It’s estimated that male doctors make on average £10,000 more than their female counterparts, despite the NHS employing far more women than men.
This is not atypical however, the NHS is just one of many organisations that are guilty of gender disparity. Figures released in April show that an estimated 8 out of 10 companies pay women less on average than men.
But what's to be done?
First we need to understand what the problem really is. The “gender pay gap” is a separate issue to “equal pay”. Although the two are often conflated, equal pay – by which we mean paying men and women equal amounts to do the same job – has been a legal requirement since 1970.
The gender pay gap, on the other hand, is a measurement of the average difference in salary between men and women in any specific company. It is an indiscriminate overview of the pay disparity that highlights the unfair weighting of men in senior positions.
The EHRC issued an ultimatum at the beginning of this year, legally requiring all companies over 250 people in size to submit their pay figures by the 4 April 2018. Over 10,000 companies complied with the request, with only 1,500 missing the deadline.
According to the Office of National Statistics (ONS), this amounted to an 18.4% disparity in favour of male workers across the UK. Moreover, 78% of companies pay men more than women.
The findings serve as a stark reminder that we are a long way from a gender-equal society.
The first step, as ever, is admitting that you have a problem. The next is outlining a plan for addressing your company’s gender inequality.
The trick here is to be realistic but not complacent. Stating you plan to have eradicated your gender pay gap by 2020 will sound farcical, considering the skills gap in many industries.
However, steps such as bumping up quotas for women in managerial positions, or increasing the volume of females asked in for interviews will help establish the right sort of precedent.
One of the biggest takeaways from the report is that being a mother can cost you your career, otherwise known as the ‘motherhood penalty’. Research from the Institute of Fiscal Studies suggests that the gender pay gap increases dramatically after women take time off to look after their children.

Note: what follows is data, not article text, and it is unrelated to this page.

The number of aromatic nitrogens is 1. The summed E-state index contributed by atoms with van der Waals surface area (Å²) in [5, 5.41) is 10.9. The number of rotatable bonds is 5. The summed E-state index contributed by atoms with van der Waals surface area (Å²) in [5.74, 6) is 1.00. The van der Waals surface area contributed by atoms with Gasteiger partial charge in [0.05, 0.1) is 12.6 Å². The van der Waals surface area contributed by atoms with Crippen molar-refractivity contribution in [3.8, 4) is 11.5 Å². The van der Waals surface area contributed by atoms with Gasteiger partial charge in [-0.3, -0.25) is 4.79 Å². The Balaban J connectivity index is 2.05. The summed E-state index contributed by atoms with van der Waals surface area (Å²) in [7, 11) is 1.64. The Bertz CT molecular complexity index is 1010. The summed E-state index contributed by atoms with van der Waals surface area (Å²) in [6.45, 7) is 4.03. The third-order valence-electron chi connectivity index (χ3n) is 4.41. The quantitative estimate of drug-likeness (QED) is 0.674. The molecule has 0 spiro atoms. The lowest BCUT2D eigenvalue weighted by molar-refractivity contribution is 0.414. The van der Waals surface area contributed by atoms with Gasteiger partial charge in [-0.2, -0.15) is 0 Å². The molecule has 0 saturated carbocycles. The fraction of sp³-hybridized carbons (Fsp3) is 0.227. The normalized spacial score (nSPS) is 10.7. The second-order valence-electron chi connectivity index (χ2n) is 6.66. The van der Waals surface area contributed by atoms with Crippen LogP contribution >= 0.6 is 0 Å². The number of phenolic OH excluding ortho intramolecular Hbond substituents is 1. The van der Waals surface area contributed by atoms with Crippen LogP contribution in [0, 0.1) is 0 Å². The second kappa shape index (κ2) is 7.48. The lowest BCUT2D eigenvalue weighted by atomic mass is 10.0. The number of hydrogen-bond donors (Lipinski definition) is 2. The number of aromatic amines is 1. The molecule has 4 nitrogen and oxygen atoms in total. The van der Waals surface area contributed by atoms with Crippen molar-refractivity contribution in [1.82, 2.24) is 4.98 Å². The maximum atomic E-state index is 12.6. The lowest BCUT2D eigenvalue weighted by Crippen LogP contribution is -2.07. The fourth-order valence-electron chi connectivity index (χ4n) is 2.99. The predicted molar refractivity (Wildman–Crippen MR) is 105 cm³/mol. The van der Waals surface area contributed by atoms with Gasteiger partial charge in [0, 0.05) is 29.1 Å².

Moreover there is a toxic stigma around paternity leave that means only an alleged 1% of men in Britain take the entitlement*. Men are also only gifted a total of two weeks of state funded paternity leave in Britain, making it one of the smallest entitlements in Europe.
The most widely praised solution to parental leave is to emulate the Swedish model of “daddy months”. This is an offer of 90 days paid paternity leave that men can chose to "use or lose".
This will help alleviate the stigma around stay at home dads and ultimately give women the flexibility to return to work after childbirth.
Another way to address the motherhood penalty, is relaxing the structure of your company's working day. The nine to five is an outmoded system, designed to enable one parent to work and the other to take charge of the domestic responsibilities.
This idea is out of kilter with our modern culture. Most of us, irrespective of gender, now have careers and the rigidity of standardised working hours make it difficult to juggle working life and a family.
This is why employers need to invest in a flexible working scheme, by way of keeping women in the workplace stratosphere and connected to their careers, throughout parenthood.
*Study by My Family Care
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